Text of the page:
Our Templar hero Sir William de Mandeville is forced to return home from the Crusades in Outremer. He must go back to a life of drudgery at the Templar preceptory in Witham, Essex. But as he draws closer to the hated place, it becomes obvious that something terrible has happened
THE TEMPLAR PRECEPTORY CRESSING TEMPLE, ESSEX
William approached the huge barley barn with dread in his heart. A great crushing weight seemed to bear down on his chest as he gazed once more at that mighty timber structure that spoke volumes about Templar wealth and industriousness on the land. The box frame building loomed mightier than many cathedrals and could have matched the great pyramids Pathros had told William of in the land of Egypt. Yet William wasn’t impressed: he felt the building drawing him closer with a malign magnetic pull, as if it resented him ever leaving its presence.
Dotted in the fields round the preceptory were hundreds of sheep whose precious wool kept faraway garrisons in arms and provisions from Acre to Edessa and Tripoli to Famagusta. There were also well-tended bullocks; draught oxen, geese and hens, while the fields were sown with wheat, peas, beans and drage. The common people of Essex who farmed these lands owed their whole existence to the Order of the Temple.
Wulfric, erect on his horse, surveyed his domain with pride. No serf or villein keeled over in these fields, broken from famine, as they did on the Earl’s demesne. God’s fields yielded a great bounty while the Devil’s fields were barren. Which field will I make the puppy plough first? He could picture the knight bereft of sword and shield and chainmail and reduced to wearing a shabby tunic and plain leggings covered in dung, his spine throbbing pain as he was forced to bend and plant seed throughout the daylight hours. God in heaven, I thank you for delivering the proud puppy back to me!
As they drew closer to the great barn with its many outbuildings, William could make out the figures of serjeant-brothers in their black mantles and red crosses buzzing round like the bees in one of Cressing’s many hives. Laymen serfs also ran about urgently, seeing to the day’s many tasks. Life in the preceptory was one of constant labour interspersed with prayer. William regarded the great hall, the dovecote, the chapel to the Blessed Virgin Mary, the windmill, watermill and cider press and finally the sad little cemetery for brother knights when they were called to leave this life. I shall not die in this place, he vowed to himself. I shall escape and my last moment on this earth will be with a sword in my hand, slaying the Saracens in battle. The young knight was shaken from his bitter thoughts as Wulfric suddenly halted. Frozen and motionless, the old man stared ahead.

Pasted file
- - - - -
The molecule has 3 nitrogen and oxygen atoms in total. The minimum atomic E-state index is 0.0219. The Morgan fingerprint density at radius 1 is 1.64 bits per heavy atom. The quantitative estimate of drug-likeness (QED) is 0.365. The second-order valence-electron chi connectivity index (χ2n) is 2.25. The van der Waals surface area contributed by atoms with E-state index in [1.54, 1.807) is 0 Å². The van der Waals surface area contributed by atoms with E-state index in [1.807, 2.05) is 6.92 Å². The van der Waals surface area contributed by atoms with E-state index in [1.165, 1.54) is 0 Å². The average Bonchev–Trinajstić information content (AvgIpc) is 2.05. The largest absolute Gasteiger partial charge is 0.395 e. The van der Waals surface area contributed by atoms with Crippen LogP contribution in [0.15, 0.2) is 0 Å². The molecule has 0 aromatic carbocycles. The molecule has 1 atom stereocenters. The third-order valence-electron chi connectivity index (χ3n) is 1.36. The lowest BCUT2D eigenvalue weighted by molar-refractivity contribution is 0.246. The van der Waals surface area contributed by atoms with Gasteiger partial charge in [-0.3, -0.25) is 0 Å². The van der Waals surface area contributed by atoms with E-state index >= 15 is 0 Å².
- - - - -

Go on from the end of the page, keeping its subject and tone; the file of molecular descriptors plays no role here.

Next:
“What is it?” William asked.
“Silence,” Wulfric responded.
Something was amiss: Cressing Temple wasn’t its usual busy self. The frenetic activity was one of chaos and turmoil not the humdrum daily toil. Injured men were being lowered carefully from horses and mules; a serjeant of the Order was gripping a bloody wound to his face. Strained voices cried out for assistance. Riderless horses charged round loose. Wulfric dug his spurs into his steed and set off at full pace.
“Follow me!” William shouted to Pathros as he charged after Wulfric.
A horse bolted past as they entered the vast complex of farm buildings and places of prayer. A burly figure lay on the ground being tended to by a physician. Pathros immediately dismounted and went to help. One of the younger farm hands ran up to William and grabbed the reins of his steed to direct it towards the stables. Running alongside the horse, the young boy gabbled breathlessly.
“Good to have you back, sir. Sorely missed. Want to hear your battle stories, sir. Reckon you killed a few of them Saracens. You heard about Edwy? Badly wounded, sir. Over there he is – being seen to.”
“Grain wagons, sir. They were attacked. Men without God did this. Took three carts. Reckon they were wolfheads myself. Matilda’s people maybe.”